In our wonderful land, it’s possible for people to literally disappear without triggering any alarms. Eyewitnesses often blame security forces, whereas the authority simply denies having ever taken them.
Rarely are these people ever seen again. Some are killed in “gunfights,” while the others’ fates make people doubt whether they ever existed at all. In some rare cases, however, the vanished have become visible at the courthouse, only to be charged in random criminal cases. Nevertheless, for their families, the pain of not knowing what happened to their loved ones is immeasurable.
When I met AKM Nurul Alam, the elderly father of Dr Muhammad Iqbal Mahmud, I sensed a shred of his pain. With a shaky voice, he told me how his son, a doctor, was grabbed by a gang of men inside a microbus -- a story I already knew, and one he has been tirelessly telling journalists.
A few days ago, Mr Alam called me to say that he still didn’t know about his son’s whereabouts. When I cited a few media reports claiming that the police might have detained him due to his suspected links to terrorism, Mr Alam burst into a fit of rage.
“Even if it were the case, what’s wrong in handling the matter within the country’s legal framework?” he asked me, a tone of indignation in his voice. “They should at least confirm that he is in their custody.”
The term “enforced disappearance” may sound chunky, but the human story is quite simple -- if he is killed, you know that he is dead. If he is detained, you know he is in jail. But you know nothing when he is in that space between.
The pain of waiting for someone without having any idea whether he would ever return is the worst part -- but Rumeen Farhana, a lawyer and a prominent opposition figure, in a recent op-ed piece published in Bangla Tribune, wrote how the relative of a “missing” man had asked her if there could be a new law declaring such persons dead.
Whether you view it as ‘enforced’ or ‘voluntary’ disappearance, it remains, nonetheless, the state’s duty to locate these disappeared and/or missing men
The missing man was the only breadwinner in the family. All their bank accounts, businesses, land, and even the house, were registered in his name. Despite having considerable amount of money in their bank accounts, the family cannot withdraw a single penny. Nor are they able to sell any of their land. The man’s eldest son halted his education and started searching for jobs. If the man were declared dead, his inheritors could at least have withdrawn some money or sold some property.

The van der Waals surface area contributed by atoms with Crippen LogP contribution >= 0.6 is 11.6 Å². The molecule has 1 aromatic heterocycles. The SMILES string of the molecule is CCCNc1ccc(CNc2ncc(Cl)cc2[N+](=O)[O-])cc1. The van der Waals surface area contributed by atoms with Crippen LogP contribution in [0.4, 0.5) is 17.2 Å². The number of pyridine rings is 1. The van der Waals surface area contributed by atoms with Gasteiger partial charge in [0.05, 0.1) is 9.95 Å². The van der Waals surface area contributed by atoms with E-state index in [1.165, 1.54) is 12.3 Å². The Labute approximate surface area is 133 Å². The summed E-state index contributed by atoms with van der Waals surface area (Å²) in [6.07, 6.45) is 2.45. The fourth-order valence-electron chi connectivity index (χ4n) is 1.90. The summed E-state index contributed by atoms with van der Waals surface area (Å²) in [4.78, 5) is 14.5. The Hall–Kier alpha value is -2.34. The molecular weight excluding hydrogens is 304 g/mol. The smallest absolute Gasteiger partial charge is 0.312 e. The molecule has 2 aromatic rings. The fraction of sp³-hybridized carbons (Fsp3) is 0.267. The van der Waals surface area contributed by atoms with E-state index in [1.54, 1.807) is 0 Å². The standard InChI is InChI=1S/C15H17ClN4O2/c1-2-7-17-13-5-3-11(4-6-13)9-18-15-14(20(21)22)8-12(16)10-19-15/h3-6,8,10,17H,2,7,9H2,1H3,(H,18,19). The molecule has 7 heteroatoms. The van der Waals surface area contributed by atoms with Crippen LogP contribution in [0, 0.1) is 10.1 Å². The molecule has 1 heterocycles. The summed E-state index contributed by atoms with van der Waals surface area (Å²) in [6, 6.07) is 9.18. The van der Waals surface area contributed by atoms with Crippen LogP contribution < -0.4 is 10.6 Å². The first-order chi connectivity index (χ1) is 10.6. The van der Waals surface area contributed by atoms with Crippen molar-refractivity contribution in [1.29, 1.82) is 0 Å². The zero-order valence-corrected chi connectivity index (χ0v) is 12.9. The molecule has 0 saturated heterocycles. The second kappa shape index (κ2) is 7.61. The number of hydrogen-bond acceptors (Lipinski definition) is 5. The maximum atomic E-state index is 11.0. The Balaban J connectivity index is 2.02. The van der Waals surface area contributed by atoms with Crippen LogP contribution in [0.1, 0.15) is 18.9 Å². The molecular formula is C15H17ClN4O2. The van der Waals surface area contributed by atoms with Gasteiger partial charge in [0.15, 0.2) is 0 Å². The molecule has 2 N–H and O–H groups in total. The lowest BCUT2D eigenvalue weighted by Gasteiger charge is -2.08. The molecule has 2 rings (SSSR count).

Over the years, the number of such frustrated and helpless families has increased. These days, it sounds like too much of a coincidence that all these families, from different parts of the country, have somehow described such kinds of events in similar ways. All the while, the government has denied all the allegations outright, even in the face of compelling evidence.
In Dr Mahmud’s case, for instance, a Dhaka Tribune report revealed that, immediately after he was picked up, a police van started trailing the abductors’ microbus with a carefully balanced pace. For Asaduzzaman Khan Kamal, the interior minister, nothing is enough to point the finger at the force. “Those alleged to be forcefully disappeared are in hiding for different reasons. As we saw in the past, many of them later returned.”
The government’s sheer apathy to take potentially strong evidence into account shows its unwillingness to stop this horrendous crime. In addition, this culture of denial has consistently provided the perpetrators with a shield of impunity, eroding every hope of justice, further jeopardising the process of establishing the rule of law.
Mr Kamal’s remarks also echoed the government’s disturbing line of response that no disappearance is taking place. Even so, the government has done little to answer a few simple questions.
If some gangs are able to abduct people in the guise of law enforcement officials, to make the government look bad, should the nation’s entire security apparatus not be extremely worried?
Alternatively, if people can keep going into hiding, and be able to make it seem like the state forces are behind this, does that not show a grave hole in our national security system?
The point is, whether you view it as “enforced” or “voluntary” disappearance, it remains, nonetheless, the state’s duty to locate these disappeared and/or missing men -- be it the accused forces, or the person himself, or a third party.
While detaining criminals without leaving footprints may seem temporarily convenient in our overburdened and complex judicial system, in the long run this grave malpractice risks collapsing public confidence in the system, and hence, severely deteriorates all dispersed efforts to establish rule of law.
The authorities have always ignored these fundamental arguments.
Nazmul Ahasan is a freelance contributor.